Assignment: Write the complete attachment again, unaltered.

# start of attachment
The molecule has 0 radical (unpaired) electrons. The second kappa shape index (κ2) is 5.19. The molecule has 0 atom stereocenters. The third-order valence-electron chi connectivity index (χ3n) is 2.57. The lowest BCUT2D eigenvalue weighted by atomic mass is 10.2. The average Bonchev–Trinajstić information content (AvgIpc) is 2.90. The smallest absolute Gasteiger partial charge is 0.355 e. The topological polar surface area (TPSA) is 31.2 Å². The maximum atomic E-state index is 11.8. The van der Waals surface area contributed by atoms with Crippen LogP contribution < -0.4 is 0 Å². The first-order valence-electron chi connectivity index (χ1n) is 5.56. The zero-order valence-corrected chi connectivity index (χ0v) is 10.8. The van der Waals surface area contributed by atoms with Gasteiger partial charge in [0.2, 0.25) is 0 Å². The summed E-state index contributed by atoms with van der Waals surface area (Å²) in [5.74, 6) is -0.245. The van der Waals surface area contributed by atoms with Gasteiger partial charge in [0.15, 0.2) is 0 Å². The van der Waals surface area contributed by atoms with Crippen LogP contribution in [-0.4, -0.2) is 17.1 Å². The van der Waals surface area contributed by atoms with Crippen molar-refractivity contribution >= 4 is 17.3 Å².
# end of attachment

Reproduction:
The molecule has 0 radical (unpaired) electrons. The second kappa shape index (κ2) is 5.19. The molecule has 0 atom stereocenters. The third-order valence-electron chi connectivity index (χ3n) is 2.57. The lowest BCUT2D eigenvalue weighted by atomic mass is 10.2. The average Bonchev–Trinajstić information content (AvgIpc) is 2.90. The smallest absolute Gasteiger partial charge is 0.355 e. The topological polar surface area (TPSA) is 31.2 Å². The maximum atomic E-state index is 11.8. The van der Waals surface area contributed by atoms with Crippen LogP contribution < -0.4 is 0 Å². The first-order valence-electron chi connectivity index (χ1n) is 5.56. The zero-order valence-corrected chi connectivity index (χ0v) is 10.8. The van der Waals surface area contributed by atoms with Gasteiger partial charge in [0.2, 0.25) is 0 Å². The summed E-state index contributed by atoms with van der Waals surface area (Å²) in [5.74, 6) is -0.245. The van der Waals surface area contributed by atoms with Gasteiger partial charge in [0.15, 0.2) is 0 Å². The van der Waals surface area contributed by atoms with Crippen LogP contribution in [-0.4, -0.2) is 17.1 Å². The van der Waals surface area contributed by atoms with Crippen molar-refractivity contribution >= 4 is 17.3 Å².